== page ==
Far From The Madding Crowd
The British do this sort of cinema very well. They take a famous historical novel, and adapt it to the screen with fabulous costumes and terrific sets and locations. This time the chosen novel is Thomas Hardy’s classic love story. Set in the Mid-Victorian period, Bathsheba is a young woman determined to go it alone in a man’s world. She does a good job of it, until she is undone by a dashing but degenerate soldier. Hardy’s novel sets the scene for what was to become the Suffragette Movement. What is wrong with this movie is the choice of Carey Mulligan as Bathsheba. In all her movies, Ms. Mulligan just mopes around and is miserable. Her moping and misery says nothing at all about the high-spirited Bathsheba she is attempting to portray in this film.

Terminator, Genisys
I am not going to attempt to describe the plot of this latest ‘Terminator’ sequel. Those of you who have watched the other movies in the franchise (1984, 1991, 2003, and, 2009) will know what is going on. Much of the plot is just re-hashed, and, it’s very confusing. The special-effects are okay, but, they are nothing much to write home about. They are pretty much the same, just whizzed up a bit. The less said about Arnold Schwarzenegger the better.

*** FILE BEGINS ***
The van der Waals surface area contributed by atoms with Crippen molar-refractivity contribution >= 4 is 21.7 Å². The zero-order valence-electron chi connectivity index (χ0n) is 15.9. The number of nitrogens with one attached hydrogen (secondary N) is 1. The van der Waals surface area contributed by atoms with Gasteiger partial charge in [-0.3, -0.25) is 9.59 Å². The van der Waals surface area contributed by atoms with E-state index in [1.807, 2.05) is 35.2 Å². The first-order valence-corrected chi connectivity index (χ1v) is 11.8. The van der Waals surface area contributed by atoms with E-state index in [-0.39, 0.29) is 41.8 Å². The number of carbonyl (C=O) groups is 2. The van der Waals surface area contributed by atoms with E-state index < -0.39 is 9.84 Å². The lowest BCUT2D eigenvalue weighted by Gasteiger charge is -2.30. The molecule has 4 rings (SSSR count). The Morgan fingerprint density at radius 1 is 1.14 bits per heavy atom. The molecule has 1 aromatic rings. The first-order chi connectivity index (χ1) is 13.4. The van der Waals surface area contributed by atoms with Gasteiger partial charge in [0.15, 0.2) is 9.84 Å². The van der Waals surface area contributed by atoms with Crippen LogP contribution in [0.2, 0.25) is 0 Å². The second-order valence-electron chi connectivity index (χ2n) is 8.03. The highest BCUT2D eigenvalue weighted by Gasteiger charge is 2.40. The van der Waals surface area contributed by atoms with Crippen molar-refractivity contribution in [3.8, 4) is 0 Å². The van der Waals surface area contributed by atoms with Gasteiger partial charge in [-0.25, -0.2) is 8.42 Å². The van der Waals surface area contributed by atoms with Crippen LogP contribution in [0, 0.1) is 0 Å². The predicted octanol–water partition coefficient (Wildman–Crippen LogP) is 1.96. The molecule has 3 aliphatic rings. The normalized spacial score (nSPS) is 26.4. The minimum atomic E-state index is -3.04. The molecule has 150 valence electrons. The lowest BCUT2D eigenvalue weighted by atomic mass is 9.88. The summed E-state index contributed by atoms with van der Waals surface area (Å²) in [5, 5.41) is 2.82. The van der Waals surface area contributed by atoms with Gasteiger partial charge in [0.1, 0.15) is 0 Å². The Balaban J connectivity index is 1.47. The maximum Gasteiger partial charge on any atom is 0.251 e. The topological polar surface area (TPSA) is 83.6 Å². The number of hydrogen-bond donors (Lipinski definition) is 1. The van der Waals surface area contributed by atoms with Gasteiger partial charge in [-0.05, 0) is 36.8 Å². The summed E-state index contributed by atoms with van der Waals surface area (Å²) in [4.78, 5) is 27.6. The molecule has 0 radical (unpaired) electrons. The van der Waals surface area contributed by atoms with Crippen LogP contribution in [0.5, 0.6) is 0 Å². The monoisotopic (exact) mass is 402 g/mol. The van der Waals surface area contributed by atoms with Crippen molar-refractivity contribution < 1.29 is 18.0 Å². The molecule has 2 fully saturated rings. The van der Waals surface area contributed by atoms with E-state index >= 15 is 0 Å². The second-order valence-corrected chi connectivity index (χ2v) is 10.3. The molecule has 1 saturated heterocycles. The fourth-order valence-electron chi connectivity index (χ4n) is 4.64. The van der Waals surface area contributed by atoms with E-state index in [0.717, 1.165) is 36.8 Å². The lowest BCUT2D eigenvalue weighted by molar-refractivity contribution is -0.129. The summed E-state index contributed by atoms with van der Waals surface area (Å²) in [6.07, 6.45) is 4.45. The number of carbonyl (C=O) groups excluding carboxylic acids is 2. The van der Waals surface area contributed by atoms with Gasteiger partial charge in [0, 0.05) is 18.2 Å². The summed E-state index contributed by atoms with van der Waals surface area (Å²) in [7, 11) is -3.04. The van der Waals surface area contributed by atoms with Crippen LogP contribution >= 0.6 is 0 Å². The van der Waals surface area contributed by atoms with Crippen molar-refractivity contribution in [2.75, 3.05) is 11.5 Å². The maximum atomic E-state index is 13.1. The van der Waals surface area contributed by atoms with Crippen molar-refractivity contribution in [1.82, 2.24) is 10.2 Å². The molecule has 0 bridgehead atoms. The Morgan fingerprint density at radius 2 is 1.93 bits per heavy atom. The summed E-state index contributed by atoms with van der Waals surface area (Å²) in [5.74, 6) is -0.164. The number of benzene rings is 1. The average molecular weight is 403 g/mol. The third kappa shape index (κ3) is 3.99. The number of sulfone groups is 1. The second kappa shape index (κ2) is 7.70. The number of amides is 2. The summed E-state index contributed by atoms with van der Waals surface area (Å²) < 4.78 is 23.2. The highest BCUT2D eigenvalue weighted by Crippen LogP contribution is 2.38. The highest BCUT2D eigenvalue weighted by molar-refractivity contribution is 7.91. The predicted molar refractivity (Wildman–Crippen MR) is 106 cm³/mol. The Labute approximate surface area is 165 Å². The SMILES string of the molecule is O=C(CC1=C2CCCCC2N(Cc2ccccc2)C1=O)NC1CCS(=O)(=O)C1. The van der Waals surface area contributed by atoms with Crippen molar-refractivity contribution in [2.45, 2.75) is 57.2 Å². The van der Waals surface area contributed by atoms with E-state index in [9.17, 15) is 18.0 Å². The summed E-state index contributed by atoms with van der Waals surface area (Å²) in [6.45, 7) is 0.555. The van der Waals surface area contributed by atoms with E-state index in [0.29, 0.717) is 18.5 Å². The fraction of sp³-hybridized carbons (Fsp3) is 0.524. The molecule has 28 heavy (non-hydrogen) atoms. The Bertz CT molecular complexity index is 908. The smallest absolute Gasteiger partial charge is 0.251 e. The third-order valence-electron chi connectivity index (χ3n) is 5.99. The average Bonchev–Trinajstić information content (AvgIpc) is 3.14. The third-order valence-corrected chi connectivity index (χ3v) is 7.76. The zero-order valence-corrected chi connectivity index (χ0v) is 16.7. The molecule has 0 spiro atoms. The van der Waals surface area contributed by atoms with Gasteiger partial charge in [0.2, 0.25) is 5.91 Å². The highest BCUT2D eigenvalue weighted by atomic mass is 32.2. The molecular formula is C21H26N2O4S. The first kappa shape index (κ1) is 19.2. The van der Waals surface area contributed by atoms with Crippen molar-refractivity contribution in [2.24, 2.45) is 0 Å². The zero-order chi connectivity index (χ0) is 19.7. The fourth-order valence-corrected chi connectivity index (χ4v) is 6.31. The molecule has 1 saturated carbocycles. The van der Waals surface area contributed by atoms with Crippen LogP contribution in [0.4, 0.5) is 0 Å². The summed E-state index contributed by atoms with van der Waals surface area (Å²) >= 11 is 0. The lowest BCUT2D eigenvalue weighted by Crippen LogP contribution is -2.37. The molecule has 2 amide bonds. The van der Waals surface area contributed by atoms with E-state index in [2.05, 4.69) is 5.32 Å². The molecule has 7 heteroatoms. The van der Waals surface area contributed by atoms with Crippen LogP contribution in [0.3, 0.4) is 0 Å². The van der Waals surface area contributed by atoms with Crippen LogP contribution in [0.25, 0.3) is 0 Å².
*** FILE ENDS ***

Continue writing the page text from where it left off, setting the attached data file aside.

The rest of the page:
This movie will make no sense at all unless you have seen the TV series. The movie is just a 90 minute episode. It starts where the TV series left off. But, where the TV series was daring and controversial in its depiction of behind-the-scenes Hollywood, the movie is just watered-down and boring.

Time out of mind
Richard Gere is a renowned Method Actor. He brings a lot of his personal history into his roles. Therefore, it is hard to accept him playing a homeless street person. The movie ambles along following Richard around looking for a place to sleep for the night. We learn little about his character or his plight.

A very promiscuous journalist falls in love with a doctor she is writing an article about. She finds it rather hard to be monogamous during their affair.

Dr. Putu’s Top Ten

Jurassic World*
Genetically engineered dinosaurs are going wild in an adventure theme park.
Child 44*
During the Stalin Era in Russia, children are being slayed by a serial-killer.
Final Girl
An orphan is taken into a Top Secret Agency where she trains as an assassin.
When a Marine is killed in a war his war dog, Max, becomes shell-shocked.
True Story*
During his trial a man accused of killing his family maintains his innocence.
Jenny’s Wedding
A woman tells her family she’s a lesbian and she wants to marry her partner.
In the 17th Century, a humble Dutch sailor becomes the Admiral of the Fleet.
5 to 7
A young writer meets an older French woman and they start on a love affair.
Madame Bovary
In Sophie Barthes’ stunning version, Madame Bovary gets all she deserves.
A Little Chaos
A female gardener creates an outdoor ballroom in the Gardens of Versailles.

* Also available on Blu Ray.
# Also available in 3D.


Copyright © 2015 Mr. Robet